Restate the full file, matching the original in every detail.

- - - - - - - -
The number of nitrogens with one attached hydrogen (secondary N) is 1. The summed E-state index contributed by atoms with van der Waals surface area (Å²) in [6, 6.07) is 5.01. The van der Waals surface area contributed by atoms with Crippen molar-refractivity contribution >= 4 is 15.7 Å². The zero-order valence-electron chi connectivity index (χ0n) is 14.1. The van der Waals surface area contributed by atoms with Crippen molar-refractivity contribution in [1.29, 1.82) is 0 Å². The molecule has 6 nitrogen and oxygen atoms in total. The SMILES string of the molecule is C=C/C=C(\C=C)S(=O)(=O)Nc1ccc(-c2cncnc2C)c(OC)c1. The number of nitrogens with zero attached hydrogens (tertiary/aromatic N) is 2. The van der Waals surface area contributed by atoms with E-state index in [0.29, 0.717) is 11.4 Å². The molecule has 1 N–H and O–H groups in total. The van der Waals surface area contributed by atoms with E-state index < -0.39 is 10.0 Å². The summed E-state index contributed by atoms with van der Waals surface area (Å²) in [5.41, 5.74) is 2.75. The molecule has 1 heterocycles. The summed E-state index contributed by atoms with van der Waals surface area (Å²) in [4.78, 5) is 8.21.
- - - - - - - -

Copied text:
The number of nitrogens with one attached hydrogen (secondary N) is 1. The summed E-state index contributed by atoms with van der Waals surface area (Å²) in [6, 6.07) is 5.01. The van der Waals surface area contributed by atoms with Crippen molar-refractivity contribution >= 4 is 15.7 Å². The zero-order valence-electron chi connectivity index (χ0n) is 14.1. The van der Waals surface area contributed by atoms with Crippen molar-refractivity contribution in [1.29, 1.82) is 0 Å². The molecule has 6 nitrogen and oxygen atoms in total. The SMILES string of the molecule is C=C/C=C(\C=C)S(=O)(=O)Nc1ccc(-c2cncnc2C)c(OC)c1. The number of nitrogens with zero attached hydrogens (tertiary/aromatic N) is 2. The van der Waals surface area contributed by atoms with E-state index in [0.29, 0.717) is 11.4 Å². The molecule has 1 N–H and O–H groups in total. The van der Waals surface area contributed by atoms with E-state index < -0.39 is 10.0 Å². The summed E-state index contributed by atoms with van der Waals surface area (Å²) in [5.41, 5.74) is 2.75. The molecule has 1 heterocycles. The summed E-state index contributed by atoms with van der Waals surface area (Å²) in [4.78, 5) is 8.21.